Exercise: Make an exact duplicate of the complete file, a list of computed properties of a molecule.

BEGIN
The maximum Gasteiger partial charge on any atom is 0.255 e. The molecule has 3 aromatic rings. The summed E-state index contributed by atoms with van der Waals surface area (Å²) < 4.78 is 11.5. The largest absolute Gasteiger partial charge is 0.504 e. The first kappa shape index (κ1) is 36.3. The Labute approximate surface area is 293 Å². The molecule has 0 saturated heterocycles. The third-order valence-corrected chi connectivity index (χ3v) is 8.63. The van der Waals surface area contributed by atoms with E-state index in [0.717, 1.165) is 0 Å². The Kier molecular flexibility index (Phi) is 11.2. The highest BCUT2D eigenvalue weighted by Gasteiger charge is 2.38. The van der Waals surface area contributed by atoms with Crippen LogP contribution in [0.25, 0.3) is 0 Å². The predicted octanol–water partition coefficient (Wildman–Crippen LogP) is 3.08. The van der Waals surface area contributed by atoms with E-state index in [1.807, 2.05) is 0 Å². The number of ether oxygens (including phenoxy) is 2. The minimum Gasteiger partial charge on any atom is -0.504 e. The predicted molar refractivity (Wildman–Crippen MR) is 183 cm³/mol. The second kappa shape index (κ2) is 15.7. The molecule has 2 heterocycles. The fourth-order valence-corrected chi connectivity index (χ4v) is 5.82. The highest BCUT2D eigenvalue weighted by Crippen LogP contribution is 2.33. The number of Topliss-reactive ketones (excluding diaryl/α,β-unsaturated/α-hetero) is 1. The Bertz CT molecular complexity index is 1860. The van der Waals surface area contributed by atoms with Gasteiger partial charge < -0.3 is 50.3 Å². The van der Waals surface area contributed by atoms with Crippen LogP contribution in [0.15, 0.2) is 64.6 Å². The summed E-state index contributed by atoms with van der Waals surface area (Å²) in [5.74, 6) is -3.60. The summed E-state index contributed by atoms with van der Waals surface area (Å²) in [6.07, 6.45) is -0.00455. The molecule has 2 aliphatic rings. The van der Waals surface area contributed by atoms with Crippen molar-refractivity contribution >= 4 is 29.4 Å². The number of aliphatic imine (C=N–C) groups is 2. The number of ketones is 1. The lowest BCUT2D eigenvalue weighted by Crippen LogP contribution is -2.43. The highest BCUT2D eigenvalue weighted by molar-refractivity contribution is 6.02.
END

The maximum Gasteiger partial charge on any atom is 0.255 e. The molecule has 3 aromatic rings. The summed E-state index contributed by atoms with van der Waals surface area (Å²) < 4.78 is 11.5. The largest absolute Gasteiger partial charge is 0.504 e. The first kappa shape index (κ1) is 36.3. The Labute approximate surface area is 293 Å². The molecule has 0 saturated heterocycles. The third-order valence-corrected chi connectivity index (χ3v) is 8.63. The van der Waals surface area contributed by atoms with E-state index in [0.717, 1.165) is 0 Å². The Kier molecular flexibility index (Phi) is 11.2. The highest BCUT2D eigenvalue weighted by Gasteiger charge is 2.38. The van der Waals surface area contributed by atoms with Crippen LogP contribution in [0.25, 0.3) is 0 Å². The predicted octanol–water partition coefficient (Wildman–Crippen LogP) is 3.08. The van der Waals surface area contributed by atoms with E-state index in [1.807, 2.05) is 0 Å². The number of ether oxygens (including phenoxy) is 2. The minimum Gasteiger partial charge on any atom is -0.504 e. The predicted molar refractivity (Wildman–Crippen MR) is 183 cm³/mol. The second kappa shape index (κ2) is 15.7. The molecule has 2 heterocycles. The fourth-order valence-corrected chi connectivity index (χ4v) is 5.82. The highest BCUT2D eigenvalue weighted by Crippen LogP contribution is 2.33. The number of Topliss-reactive ketones (excluding diaryl/α,β-unsaturated/α-hetero) is 1. The Bertz CT molecular complexity index is 1860. The van der Waals surface area contributed by atoms with Gasteiger partial charge < -0.3 is 50.3 Å². The van der Waals surface area contributed by atoms with Crippen LogP contribution in [0.15, 0.2) is 64.6 Å². The summed E-state index contributed by atoms with van der Waals surface area (Å²) in [5.74, 6) is -3.60. The summed E-state index contributed by atoms with van der Waals surface area (Å²) in [6.07, 6.45) is -0.00455. The molecule has 2 aliphatic rings. The van der Waals surface area contributed by atoms with Crippen molar-refractivity contribution >= 4 is 29.4 Å². The number of aliphatic imine (C=N–C) groups is 2. The number of ketones is 1. The lowest BCUT2D eigenvalue weighted by Crippen LogP contribution is -2.43. The highest BCUT2D eigenvalue weighted by molar-refractivity contribution is 6.02.